Daily Bible Readings – Wednesday, December 12, 2012

Prayer Psalm: 119:25-48

Prayer Point: The author Psalm 119 desires to follow the law of God but faces a number of obstacles: his own ignorance, sin and persecution of others. We desire to follow Jesus  but we face the same obstacles. Pick one or two from this reading that resonate with your experience and ask God to give you the strength to overcome them.

John 7:53-8:11

The Feast of Tabernacles has come to a close and the pilgrims who traveled to Jerusalem to celebrate the feast now have returned home. The crowds are gone, but the Pharisees continue to see Jesus as a threat and seek to destroy him. With the woman caught in the act of adultery, they believe they have found their opportunity.

The idea is to put Jesus in a position where he must side either with Old Testament Law or the Roman authorities. The penalty for adultery in the Law of Moses was indeed death, although it is curious as to why only the woman was brought before Jesus, because the Law demanded the lives of both the woman and the man. Already the Pharisees are in violation of the Law.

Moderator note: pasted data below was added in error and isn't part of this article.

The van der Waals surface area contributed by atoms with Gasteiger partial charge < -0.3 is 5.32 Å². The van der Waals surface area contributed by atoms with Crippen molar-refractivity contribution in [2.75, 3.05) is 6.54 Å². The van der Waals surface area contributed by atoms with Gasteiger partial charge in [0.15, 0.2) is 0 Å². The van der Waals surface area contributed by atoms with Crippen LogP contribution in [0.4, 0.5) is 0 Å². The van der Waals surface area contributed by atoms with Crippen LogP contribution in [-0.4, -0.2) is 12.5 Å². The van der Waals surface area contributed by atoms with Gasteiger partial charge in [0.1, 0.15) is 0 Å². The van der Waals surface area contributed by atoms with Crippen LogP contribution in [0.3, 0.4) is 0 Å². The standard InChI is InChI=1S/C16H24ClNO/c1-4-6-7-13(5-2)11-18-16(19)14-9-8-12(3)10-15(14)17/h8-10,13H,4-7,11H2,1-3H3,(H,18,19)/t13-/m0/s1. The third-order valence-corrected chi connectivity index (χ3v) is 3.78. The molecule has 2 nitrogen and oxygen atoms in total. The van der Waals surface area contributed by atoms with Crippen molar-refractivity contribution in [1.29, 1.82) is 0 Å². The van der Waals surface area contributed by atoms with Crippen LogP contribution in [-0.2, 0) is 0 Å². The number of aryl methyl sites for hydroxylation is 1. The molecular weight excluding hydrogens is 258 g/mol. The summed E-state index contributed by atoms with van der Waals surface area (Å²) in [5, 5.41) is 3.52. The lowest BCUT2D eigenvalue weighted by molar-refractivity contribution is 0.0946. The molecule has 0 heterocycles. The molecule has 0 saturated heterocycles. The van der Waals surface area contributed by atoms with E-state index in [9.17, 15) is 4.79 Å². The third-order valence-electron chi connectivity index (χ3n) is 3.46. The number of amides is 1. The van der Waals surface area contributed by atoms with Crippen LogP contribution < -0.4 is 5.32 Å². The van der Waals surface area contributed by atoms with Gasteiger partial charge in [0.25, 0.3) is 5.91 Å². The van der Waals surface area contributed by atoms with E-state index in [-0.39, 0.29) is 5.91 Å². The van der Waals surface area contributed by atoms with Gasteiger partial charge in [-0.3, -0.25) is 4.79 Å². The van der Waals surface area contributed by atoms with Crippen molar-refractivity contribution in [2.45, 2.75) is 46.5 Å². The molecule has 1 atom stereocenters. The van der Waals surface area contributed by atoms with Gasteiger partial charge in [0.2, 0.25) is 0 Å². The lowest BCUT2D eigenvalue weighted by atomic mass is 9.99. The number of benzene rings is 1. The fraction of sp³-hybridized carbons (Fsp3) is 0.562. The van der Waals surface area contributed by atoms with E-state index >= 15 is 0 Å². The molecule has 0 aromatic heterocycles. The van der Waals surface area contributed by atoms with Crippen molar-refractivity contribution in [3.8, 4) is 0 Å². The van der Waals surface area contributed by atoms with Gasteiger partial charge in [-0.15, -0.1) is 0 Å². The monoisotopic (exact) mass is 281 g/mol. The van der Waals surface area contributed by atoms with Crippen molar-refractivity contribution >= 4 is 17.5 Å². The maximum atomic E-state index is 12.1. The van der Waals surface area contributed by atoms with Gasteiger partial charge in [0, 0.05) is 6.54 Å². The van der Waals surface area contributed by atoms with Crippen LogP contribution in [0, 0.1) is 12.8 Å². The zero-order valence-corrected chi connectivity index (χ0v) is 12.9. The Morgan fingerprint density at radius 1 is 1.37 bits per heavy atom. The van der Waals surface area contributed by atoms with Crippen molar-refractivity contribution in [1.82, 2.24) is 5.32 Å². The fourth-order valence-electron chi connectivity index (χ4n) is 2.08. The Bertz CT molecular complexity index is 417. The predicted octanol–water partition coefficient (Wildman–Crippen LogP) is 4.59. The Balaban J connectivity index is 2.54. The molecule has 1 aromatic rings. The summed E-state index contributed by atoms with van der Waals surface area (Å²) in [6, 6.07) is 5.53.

Here’s the problem. If Jesus says, “yes, stone her,” then he would have been in trouble with the Roman authorities, because they reserved the right to impose capital punishment. If Jesus says “no” the Pharisees could accuse him of being unfaithful to Jewish Law and Tradition.

How does Jesus stop these men in their tracks and rescue this woman? Who else in this story deserves judgment under the Law of Moses? How is this woman called to respond to Jesus’ gracious act of forgiveness? How are we called to respond?

2 Thessalonians 1:1-12

Paul, Silas, and Timothy traveled through what is now Syria, Turkey, Macedonia, and Greece preaching the gospel of Jesus Christ and establishing new churches from among those who believed. They trained leaders and once the church could stand on its own, (sometimes it took only months) they traveled on to the next city, but the support continued in the form of letters such as 2 Thessalonians.

Why is Paul thankful for the church in Thessalonica?